This was an issue I was militant about during my two pregnancies – seatbelt safety. The fact remains that if a pregnant woman’s seatbelt is ill-fitting and her positioning isn’t ideal, it poses a threat to both her and her unborn child. Read on to find out how you can optimise your safety when driving while pregnant.
Lotta Jakobsson is a Technical Leader in Biomechanics and Injury & Accident Prevention at the Volvo Safety Centre in Sweden; a country which has only experienced five child car accident fatalities over the past forty-six years. Sweden is certainly doing a whole lot right in car safety so with that kind of track record, make the following information your bible every time you get behind the wheel!
- Remove bulky clothes so that the safety belt can be placed as close to the body as possible.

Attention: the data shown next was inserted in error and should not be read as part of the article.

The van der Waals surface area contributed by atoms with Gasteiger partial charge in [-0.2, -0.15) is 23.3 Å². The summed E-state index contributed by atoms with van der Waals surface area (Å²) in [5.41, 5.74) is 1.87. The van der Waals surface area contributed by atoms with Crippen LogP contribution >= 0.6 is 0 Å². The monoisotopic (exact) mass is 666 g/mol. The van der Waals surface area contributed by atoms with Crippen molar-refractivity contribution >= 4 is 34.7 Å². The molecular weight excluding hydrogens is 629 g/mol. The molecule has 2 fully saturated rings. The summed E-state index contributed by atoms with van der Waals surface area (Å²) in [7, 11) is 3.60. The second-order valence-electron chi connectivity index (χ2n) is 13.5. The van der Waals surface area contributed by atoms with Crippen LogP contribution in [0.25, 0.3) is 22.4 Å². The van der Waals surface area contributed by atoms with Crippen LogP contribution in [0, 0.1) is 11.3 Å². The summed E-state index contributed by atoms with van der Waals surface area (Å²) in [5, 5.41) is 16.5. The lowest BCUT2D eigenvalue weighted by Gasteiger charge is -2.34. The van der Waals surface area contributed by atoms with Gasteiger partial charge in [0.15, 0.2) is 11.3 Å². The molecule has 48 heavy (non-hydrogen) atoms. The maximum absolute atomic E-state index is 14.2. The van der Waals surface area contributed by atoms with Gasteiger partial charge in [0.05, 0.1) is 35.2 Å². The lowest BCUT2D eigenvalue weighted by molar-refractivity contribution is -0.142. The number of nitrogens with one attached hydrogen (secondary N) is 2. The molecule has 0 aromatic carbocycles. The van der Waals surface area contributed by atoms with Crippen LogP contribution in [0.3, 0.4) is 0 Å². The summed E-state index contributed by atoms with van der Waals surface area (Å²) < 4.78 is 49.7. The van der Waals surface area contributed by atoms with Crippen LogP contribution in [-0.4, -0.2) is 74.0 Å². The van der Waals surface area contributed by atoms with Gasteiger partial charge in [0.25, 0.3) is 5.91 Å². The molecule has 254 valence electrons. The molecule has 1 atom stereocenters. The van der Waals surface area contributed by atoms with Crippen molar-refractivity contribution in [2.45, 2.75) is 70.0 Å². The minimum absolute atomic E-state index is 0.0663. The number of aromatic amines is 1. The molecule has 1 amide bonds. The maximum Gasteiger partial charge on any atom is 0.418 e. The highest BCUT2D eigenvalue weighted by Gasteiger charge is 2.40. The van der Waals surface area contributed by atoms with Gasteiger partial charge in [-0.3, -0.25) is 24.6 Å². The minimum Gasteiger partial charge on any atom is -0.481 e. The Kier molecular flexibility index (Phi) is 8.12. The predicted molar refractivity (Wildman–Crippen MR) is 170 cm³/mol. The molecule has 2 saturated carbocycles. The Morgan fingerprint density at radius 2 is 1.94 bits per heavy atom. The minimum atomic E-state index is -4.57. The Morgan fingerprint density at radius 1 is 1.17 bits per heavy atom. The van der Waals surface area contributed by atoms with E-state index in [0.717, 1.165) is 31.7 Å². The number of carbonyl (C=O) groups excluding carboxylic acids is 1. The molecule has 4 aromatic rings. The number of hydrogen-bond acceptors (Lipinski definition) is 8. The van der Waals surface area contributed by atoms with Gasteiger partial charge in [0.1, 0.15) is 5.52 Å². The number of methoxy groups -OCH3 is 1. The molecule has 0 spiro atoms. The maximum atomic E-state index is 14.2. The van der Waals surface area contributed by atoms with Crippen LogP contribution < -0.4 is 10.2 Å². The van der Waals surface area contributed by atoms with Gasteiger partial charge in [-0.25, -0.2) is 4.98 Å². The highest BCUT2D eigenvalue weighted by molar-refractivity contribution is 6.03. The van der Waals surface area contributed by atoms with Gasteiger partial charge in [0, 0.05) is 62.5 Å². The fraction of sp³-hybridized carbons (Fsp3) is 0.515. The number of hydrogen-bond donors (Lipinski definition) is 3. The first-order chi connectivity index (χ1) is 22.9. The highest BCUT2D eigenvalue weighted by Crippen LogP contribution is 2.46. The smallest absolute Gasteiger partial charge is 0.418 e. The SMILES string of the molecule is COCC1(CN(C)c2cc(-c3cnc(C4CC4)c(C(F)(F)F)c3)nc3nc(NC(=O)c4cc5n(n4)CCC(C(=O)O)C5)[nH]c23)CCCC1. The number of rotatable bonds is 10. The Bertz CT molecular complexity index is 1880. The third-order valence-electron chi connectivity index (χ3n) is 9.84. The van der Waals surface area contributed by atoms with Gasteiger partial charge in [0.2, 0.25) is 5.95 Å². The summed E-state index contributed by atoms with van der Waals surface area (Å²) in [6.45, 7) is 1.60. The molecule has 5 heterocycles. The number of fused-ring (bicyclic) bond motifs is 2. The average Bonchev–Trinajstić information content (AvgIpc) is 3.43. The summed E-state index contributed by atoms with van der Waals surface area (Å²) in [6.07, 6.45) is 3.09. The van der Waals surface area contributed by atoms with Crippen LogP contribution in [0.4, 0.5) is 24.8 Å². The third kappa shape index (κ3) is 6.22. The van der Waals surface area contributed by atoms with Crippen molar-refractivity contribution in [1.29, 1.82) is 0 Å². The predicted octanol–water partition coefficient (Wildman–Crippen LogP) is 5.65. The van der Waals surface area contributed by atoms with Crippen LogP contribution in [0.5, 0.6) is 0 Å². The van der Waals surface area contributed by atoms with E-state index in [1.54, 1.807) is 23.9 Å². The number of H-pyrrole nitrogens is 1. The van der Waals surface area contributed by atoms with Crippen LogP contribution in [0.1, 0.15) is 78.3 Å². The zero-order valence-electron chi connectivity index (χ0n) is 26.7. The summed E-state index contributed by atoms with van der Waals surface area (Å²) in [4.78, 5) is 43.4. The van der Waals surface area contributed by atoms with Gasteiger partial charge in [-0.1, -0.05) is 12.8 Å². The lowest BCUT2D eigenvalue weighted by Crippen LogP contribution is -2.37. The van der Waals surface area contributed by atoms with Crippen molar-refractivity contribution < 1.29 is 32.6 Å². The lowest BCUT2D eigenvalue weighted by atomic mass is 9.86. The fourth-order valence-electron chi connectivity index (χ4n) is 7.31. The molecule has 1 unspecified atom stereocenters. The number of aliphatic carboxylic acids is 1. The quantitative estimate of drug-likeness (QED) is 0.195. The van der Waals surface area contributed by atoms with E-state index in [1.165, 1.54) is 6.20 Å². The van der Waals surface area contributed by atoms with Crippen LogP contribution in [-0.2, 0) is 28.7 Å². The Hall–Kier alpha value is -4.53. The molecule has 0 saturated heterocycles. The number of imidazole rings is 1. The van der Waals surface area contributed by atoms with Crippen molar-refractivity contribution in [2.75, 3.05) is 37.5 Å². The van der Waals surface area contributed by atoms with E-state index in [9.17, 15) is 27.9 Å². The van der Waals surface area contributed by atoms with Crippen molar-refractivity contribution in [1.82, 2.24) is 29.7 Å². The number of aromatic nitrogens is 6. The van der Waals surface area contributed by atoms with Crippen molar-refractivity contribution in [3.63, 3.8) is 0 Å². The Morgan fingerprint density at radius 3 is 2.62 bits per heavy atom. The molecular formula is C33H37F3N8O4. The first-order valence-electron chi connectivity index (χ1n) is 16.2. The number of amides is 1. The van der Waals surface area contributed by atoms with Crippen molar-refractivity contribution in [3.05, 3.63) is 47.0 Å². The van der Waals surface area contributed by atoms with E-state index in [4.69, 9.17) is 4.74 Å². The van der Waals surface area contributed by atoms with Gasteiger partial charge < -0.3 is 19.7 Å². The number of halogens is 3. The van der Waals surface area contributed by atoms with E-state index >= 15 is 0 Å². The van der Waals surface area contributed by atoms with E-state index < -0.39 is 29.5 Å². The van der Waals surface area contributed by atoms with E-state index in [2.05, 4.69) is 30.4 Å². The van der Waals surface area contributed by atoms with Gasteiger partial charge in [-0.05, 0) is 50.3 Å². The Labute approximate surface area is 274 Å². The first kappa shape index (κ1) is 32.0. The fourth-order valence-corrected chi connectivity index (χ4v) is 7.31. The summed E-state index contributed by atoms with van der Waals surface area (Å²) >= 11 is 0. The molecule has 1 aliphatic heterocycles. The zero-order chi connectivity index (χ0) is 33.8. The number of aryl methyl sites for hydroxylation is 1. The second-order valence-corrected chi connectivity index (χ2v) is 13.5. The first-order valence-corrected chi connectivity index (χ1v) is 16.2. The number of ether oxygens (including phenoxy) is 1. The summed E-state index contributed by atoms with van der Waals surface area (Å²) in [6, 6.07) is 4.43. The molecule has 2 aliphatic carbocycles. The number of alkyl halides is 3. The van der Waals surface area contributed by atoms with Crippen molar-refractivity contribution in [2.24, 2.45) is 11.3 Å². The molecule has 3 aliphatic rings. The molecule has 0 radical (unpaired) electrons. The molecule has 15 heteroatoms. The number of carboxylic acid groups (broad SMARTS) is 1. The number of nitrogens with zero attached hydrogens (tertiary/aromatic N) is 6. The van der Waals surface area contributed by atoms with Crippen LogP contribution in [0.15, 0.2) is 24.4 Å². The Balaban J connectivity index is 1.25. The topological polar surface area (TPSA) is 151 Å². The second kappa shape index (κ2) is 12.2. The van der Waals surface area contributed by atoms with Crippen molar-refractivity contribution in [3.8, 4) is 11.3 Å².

- Pull the lap belt over the thighs, lying flat under the belly.
- Make sure the torso belt is positioned between the breasts.
- Pull tight.
How to fasten the safety belt when you are pregnant:
- First adjust the seat so you can reach the pedals comfortably with as much distance between your belly and the steering wheel as possible.
- Pull the lap belt over your thighs, buckle it in and pull tight. Make sure the lap belt does not run across the belly, but lies as flat as possible under the curve.
- Position the torso belt across your chest, between the breasts to the side of the belly and pull tight.
- Never tuck the shoulder belt under your arm or behind your back – that can hurt both you and the baby.
Thanks to Ms Jakobsson and Volvo for this vital information. We attended a picnic recently where we learned an incredible amount about child car safety – we have more editorial to come on this burning issue in Australia and we’ll be asking for your input!
Here are some photos from the picnic day where we chatted with Ms Jakobsson, adored the new Volvo V60 (it has built-in booster seats!) and watched sprinter Matt Shirvington put the kids through their fitness paces.